Her argument that execution is the only appropriate punishment only obscures the underlying reality. There will be no such punishment. A new death sentence in California actually means a new sentence of life without the possibility of parole (plus a much more expensive trial and costly appeals). So the idea that death must be charged because it is the only fitting punishment is a lie.
And her suggestion that her hands are tied because the death penalty is on the books is false. There is nothing stopping Lacey from exercising her judgment to decline to seek death. In fact, prosecutors from only a few California counties persist in seeking new sentences of death. Irrespective of their positions on the morality of capital punishment, the district attorneys who have abandoned the death penalty have surely recognized that it is a waste of precious tax-payer dollars and prosecutorial resources to pursue death sentences that will never be carried out. And Lacey's justification that she is following the will of the voters rings hollow. In the recent ballot initiatives in 2012 and 2016, Los Angeles County voters, the voters to which she is supposedly accountable, twice voted by significant margins to repeal the death penalty.
So if the stated reasons are pretext, what are the actual reasons? Primarily, they are political. District attorneys are elected officials who generally love news coverage. What better way to get positive news coverage then seeking death in a case of an atrocious crime? Some district attorneys also use Gov. Newsom as a punching bag to make themselves seem "tough on crime."
The case against the alleged Golden State Killer is a perfect example of both of these ploys. The defendant in that case is 73 years old. The odds that he will ever be executed are precisely zero. But Sacramento County District Attorney Marie Schubert often finds herself in the news, and does not hesitate to criticize Gov. Newsom. So far she has not had to answer for wasting millions of her voters' dollars on a meaningless death penalty trial. Even for District Attorneys without the stomach to criticize Newsom outright, such as Lacey, it is politically uncomfortable to oppose the death penalty. For cynical political actors of all stripes, it is often easier to continue a charade than to take the bold stance taken by Governor Newsom.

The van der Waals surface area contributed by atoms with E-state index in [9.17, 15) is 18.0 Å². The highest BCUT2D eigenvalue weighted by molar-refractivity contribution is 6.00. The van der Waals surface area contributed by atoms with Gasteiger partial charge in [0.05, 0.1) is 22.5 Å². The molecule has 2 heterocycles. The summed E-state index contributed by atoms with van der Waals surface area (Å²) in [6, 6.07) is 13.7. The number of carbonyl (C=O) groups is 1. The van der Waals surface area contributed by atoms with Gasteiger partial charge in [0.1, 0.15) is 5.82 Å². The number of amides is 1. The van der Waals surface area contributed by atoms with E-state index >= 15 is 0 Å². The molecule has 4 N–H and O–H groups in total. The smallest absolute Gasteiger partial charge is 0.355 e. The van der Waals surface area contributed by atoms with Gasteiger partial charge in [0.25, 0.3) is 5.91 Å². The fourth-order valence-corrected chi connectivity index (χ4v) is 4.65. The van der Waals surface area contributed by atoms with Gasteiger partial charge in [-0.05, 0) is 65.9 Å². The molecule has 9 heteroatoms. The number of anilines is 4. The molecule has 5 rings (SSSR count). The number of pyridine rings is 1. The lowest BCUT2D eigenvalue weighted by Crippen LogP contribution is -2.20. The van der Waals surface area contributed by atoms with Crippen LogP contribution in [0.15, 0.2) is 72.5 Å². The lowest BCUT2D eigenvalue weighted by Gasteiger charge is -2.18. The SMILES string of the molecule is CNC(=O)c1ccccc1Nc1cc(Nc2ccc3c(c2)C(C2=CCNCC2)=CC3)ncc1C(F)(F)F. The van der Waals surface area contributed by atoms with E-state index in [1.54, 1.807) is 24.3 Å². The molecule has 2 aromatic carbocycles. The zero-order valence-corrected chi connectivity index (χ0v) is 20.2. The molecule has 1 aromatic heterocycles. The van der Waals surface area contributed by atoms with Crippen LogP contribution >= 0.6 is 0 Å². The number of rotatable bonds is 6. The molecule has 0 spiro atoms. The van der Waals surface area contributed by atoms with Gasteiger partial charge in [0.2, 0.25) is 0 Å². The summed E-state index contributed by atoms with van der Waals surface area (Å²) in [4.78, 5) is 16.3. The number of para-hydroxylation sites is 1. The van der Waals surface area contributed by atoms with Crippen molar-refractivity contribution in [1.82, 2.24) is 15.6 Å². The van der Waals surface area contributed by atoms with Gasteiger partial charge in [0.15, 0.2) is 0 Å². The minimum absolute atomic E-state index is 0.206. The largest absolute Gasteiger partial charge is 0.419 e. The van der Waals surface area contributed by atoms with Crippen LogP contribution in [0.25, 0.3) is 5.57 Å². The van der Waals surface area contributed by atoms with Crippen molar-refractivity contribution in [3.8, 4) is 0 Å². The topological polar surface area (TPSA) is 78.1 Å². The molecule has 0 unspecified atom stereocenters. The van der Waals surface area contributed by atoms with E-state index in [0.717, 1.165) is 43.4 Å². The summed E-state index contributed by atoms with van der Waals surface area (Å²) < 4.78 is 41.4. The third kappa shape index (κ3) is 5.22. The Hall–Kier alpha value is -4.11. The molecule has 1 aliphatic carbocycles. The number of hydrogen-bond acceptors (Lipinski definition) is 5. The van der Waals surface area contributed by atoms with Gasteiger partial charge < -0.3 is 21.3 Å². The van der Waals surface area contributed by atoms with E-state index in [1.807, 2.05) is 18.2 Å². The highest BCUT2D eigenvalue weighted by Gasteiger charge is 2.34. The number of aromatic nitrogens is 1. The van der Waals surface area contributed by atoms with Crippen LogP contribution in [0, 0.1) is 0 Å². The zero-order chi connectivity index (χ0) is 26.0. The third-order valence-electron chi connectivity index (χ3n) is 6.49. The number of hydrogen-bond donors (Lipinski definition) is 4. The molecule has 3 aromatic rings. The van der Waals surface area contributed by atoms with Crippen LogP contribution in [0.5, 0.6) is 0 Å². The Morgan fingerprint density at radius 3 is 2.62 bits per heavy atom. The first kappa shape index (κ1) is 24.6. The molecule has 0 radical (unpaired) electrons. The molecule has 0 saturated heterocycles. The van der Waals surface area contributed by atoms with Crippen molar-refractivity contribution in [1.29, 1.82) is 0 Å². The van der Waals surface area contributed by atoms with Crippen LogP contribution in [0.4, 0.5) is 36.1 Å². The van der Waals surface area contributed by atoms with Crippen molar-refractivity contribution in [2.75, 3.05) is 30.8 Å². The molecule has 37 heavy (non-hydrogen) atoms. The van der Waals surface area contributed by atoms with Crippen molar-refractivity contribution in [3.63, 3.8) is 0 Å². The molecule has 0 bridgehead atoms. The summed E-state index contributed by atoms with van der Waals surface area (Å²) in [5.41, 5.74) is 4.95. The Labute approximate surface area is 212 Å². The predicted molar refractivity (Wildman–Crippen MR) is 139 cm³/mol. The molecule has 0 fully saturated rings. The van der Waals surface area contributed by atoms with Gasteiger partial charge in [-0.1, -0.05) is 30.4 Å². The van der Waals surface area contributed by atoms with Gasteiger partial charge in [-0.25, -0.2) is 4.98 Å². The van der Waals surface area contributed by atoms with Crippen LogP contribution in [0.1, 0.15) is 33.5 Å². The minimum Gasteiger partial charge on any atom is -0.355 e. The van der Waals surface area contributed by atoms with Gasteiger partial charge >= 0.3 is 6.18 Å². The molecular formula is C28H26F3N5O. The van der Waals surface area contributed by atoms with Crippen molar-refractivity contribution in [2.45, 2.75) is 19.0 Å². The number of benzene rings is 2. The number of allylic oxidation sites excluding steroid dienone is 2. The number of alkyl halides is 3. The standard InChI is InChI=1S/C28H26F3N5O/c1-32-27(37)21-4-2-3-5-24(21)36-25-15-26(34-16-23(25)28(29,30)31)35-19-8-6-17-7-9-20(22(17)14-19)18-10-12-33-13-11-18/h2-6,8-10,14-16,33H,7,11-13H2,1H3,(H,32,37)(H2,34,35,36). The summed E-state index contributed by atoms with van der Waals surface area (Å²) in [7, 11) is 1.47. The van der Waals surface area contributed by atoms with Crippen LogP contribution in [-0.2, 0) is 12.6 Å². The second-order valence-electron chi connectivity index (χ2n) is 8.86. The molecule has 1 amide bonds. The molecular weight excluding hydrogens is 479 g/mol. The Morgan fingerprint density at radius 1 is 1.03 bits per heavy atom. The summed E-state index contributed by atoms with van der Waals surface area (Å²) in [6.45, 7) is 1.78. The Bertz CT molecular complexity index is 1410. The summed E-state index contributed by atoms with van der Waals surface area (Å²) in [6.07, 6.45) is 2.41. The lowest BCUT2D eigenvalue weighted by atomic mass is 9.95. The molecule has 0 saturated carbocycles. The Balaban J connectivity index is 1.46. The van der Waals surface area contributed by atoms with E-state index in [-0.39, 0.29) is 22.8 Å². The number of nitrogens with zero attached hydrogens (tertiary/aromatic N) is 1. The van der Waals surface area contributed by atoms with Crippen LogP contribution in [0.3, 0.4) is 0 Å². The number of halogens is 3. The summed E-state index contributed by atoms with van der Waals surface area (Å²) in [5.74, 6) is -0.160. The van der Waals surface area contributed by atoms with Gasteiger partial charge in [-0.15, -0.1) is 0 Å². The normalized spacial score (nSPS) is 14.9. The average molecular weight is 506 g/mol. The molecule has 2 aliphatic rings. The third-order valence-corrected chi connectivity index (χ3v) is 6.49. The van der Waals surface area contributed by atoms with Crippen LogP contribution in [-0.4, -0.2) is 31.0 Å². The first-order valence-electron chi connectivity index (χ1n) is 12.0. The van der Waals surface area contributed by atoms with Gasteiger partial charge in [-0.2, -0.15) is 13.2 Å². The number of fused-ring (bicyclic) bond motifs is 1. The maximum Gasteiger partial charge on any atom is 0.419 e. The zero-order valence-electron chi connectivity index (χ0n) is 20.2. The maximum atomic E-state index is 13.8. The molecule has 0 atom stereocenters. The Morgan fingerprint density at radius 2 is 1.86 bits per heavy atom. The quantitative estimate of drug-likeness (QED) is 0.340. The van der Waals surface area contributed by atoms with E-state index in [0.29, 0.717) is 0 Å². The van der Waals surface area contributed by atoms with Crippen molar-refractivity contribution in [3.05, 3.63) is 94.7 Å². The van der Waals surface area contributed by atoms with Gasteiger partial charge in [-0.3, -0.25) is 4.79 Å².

Most line prosecutors have more commendable motivations. They wish to stand with the surviving victims of heinous murders. These victims deserve the verdict of death, they reason, and it's not trial prosecutors' responsibility to make the appellate process function. But the verdicts these prosecutors obtain are not worth the paper they are printed on.
So is an extremely expensive kabuki capital system really what the victims of horrific crimes deserve? Why not spare the costly show and do something more meaningful. I, along with every other capital defense attorney I know would fully support providing victims' of surviving family members support in the face of their devastating losses instead of spending millions on obtaining verdicts that will never be carried out.
But there may also be less savory reasons behind resistance to Newsom's policy by some district attorneys. Many prosecutors use the death penalty to coerce plea deals. They are also able to use it to produce white, older, and more conviction-prone juries in cases in which the defendants are disproportionately people of color. This is not what the voters had in mind when they voted to the death penalty. In fact, it is safe to hazard that if the voters were asked to enact an extremely expensive and purely symbolic death penalty, they would reject it. And this is why pretextual justifications abound.